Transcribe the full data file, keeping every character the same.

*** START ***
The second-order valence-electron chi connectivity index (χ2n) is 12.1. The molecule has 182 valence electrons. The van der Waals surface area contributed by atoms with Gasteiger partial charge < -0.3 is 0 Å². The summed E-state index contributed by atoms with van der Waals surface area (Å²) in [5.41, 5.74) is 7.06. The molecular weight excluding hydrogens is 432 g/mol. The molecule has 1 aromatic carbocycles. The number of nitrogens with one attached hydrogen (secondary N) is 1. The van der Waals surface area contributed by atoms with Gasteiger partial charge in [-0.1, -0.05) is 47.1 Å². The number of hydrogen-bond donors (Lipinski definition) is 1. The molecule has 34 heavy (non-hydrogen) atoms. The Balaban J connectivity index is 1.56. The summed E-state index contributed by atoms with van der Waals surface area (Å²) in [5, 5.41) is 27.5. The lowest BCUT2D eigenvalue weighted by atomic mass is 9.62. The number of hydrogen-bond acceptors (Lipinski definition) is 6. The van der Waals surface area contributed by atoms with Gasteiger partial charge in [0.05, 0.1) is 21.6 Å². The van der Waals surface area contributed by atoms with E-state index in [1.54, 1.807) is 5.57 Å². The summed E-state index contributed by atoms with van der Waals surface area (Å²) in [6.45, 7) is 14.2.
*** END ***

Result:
The second-order valence-electron chi connectivity index (χ2n) is 12.1. The molecule has 182 valence electrons. The van der Waals surface area contributed by atoms with Gasteiger partial charge < -0.3 is 0 Å². The summed E-state index contributed by atoms with van der Waals surface area (Å²) in [5.41, 5.74) is 7.06. The molecular weight excluding hydrogens is 432 g/mol. The molecule has 1 aromatic carbocycles. The number of nitrogens with one attached hydrogen (secondary N) is 1. The van der Waals surface area contributed by atoms with Gasteiger partial charge in [-0.1, -0.05) is 47.1 Å². The number of hydrogen-bond donors (Lipinski definition) is 1. The molecule has 34 heavy (non-hydrogen) atoms. The Balaban J connectivity index is 1.56. The summed E-state index contributed by atoms with van der Waals surface area (Å²) in [5, 5.41) is 27.5. The lowest BCUT2D eigenvalue weighted by atomic mass is 9.62. The number of hydrogen-bond acceptors (Lipinski definition) is 6. The van der Waals surface area contributed by atoms with Gasteiger partial charge in [0.05, 0.1) is 21.6 Å². The van der Waals surface area contributed by atoms with E-state index in [1.54, 1.807) is 5.57 Å². The summed E-state index contributed by atoms with van der Waals surface area (Å²) in [6.45, 7) is 14.2.